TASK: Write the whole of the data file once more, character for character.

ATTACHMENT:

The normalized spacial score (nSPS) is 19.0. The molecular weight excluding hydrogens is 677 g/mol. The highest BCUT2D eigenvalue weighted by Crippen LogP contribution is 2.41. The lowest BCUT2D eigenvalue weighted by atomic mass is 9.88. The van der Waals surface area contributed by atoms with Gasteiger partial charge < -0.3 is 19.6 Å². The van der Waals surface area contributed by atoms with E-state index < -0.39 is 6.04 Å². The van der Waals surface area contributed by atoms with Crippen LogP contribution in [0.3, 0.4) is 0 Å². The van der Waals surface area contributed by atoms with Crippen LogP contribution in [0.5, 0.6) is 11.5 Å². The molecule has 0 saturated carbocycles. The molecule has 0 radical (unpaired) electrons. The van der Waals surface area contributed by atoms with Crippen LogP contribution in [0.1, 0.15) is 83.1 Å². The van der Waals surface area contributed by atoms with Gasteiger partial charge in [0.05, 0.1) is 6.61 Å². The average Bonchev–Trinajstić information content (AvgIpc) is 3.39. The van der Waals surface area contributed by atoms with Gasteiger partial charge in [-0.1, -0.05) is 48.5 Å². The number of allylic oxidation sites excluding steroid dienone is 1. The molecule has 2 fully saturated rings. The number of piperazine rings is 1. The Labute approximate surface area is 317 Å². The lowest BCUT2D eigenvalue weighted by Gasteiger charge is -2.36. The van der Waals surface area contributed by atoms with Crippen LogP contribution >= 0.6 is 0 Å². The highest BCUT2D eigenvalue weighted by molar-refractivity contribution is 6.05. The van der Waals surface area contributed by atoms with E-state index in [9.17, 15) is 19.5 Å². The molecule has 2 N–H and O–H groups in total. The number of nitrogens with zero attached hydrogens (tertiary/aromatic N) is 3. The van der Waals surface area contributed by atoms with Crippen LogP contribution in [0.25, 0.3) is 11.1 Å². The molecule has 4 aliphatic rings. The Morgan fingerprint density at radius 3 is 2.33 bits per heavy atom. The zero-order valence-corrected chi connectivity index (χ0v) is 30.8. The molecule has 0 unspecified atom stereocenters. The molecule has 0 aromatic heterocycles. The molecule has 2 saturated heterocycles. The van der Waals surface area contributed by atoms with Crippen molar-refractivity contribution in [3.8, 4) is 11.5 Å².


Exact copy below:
The normalized spacial score (nSPS) is 19.0. The molecular weight excluding hydrogens is 677 g/mol. The highest BCUT2D eigenvalue weighted by Crippen LogP contribution is 2.41. The lowest BCUT2D eigenvalue weighted by atomic mass is 9.88. The van der Waals surface area contributed by atoms with Gasteiger partial charge < -0.3 is 19.6 Å². The van der Waals surface area contributed by atoms with E-state index < -0.39 is 6.04 Å². The van der Waals surface area contributed by atoms with Crippen LogP contribution in [0.3, 0.4) is 0 Å². The van der Waals surface area contributed by atoms with Crippen LogP contribution in [0.5, 0.6) is 11.5 Å². The molecule has 0 saturated carbocycles. The molecule has 0 radical (unpaired) electrons. The van der Waals surface area contributed by atoms with Crippen LogP contribution in [0.1, 0.15) is 83.1 Å². The van der Waals surface area contributed by atoms with Gasteiger partial charge in [0.05, 0.1) is 6.61 Å². The average Bonchev–Trinajstić information content (AvgIpc) is 3.39. The van der Waals surface area contributed by atoms with Gasteiger partial charge in [-0.1, -0.05) is 48.5 Å². The number of allylic oxidation sites excluding steroid dienone is 1. The molecule has 2 fully saturated rings. The number of piperazine rings is 1. The Labute approximate surface area is 317 Å². The lowest BCUT2D eigenvalue weighted by Gasteiger charge is -2.36. The van der Waals surface area contributed by atoms with Crippen LogP contribution >= 0.6 is 0 Å². The highest BCUT2D eigenvalue weighted by molar-refractivity contribution is 6.05. The van der Waals surface area contributed by atoms with E-state index in [9.17, 15) is 19.5 Å². The molecule has 2 N–H and O–H groups in total. The number of nitrogens with zero attached hydrogens (tertiary/aromatic N) is 3. The van der Waals surface area contributed by atoms with Crippen LogP contribution in [0.25, 0.3) is 11.1 Å². The molecule has 4 aliphatic rings. The Morgan fingerprint density at radius 3 is 2.33 bits per heavy atom. The zero-order valence-corrected chi connectivity index (χ0v) is 30.8. The molecule has 0 unspecified atom stereocenters. The molecule has 0 aromatic heterocycles. The molecule has 2 saturated heterocycles. The van der Waals surface area contributed by atoms with Crippen molar-refractivity contribution in [3.8, 4) is 11.5 Å².